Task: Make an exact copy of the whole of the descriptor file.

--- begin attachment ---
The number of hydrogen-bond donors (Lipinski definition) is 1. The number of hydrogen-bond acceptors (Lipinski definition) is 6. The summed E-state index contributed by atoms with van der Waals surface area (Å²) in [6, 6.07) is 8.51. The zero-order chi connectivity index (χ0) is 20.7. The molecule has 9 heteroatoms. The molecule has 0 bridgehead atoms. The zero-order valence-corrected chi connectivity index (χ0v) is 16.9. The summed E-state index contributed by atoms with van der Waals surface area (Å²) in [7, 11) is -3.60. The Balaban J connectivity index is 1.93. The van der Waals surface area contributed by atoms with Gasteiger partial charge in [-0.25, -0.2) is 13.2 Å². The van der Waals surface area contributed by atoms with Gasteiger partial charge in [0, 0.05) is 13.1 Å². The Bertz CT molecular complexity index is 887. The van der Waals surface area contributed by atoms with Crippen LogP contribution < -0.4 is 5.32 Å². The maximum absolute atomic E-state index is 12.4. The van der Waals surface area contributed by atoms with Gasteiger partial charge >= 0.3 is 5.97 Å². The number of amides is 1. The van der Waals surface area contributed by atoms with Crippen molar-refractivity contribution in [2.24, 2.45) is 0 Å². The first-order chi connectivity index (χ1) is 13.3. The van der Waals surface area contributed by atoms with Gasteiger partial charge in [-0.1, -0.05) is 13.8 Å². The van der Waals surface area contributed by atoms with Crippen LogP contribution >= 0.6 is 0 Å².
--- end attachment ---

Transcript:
The number of hydrogen-bond donors (Lipinski definition) is 1. The number of hydrogen-bond acceptors (Lipinski definition) is 6. The summed E-state index contributed by atoms with van der Waals surface area (Å²) in [6, 6.07) is 8.51. The zero-order chi connectivity index (χ0) is 20.7. The molecule has 9 heteroatoms. The molecule has 0 bridgehead atoms. The zero-order valence-corrected chi connectivity index (χ0v) is 16.9. The summed E-state index contributed by atoms with van der Waals surface area (Å²) in [7, 11) is -3.60. The Balaban J connectivity index is 1.93. The van der Waals surface area contributed by atoms with Gasteiger partial charge in [-0.25, -0.2) is 13.2 Å². The van der Waals surface area contributed by atoms with Gasteiger partial charge in [0, 0.05) is 13.1 Å². The Bertz CT molecular complexity index is 887. The van der Waals surface area contributed by atoms with Crippen LogP contribution < -0.4 is 5.32 Å². The maximum absolute atomic E-state index is 12.4. The van der Waals surface area contributed by atoms with Gasteiger partial charge >= 0.3 is 5.97 Å². The number of amides is 1. The van der Waals surface area contributed by atoms with Crippen molar-refractivity contribution in [2.24, 2.45) is 0 Å². The first-order chi connectivity index (χ1) is 13.3. The van der Waals surface area contributed by atoms with Gasteiger partial charge in [-0.1, -0.05) is 13.8 Å². The van der Waals surface area contributed by atoms with Crippen LogP contribution >= 0.6 is 0 Å².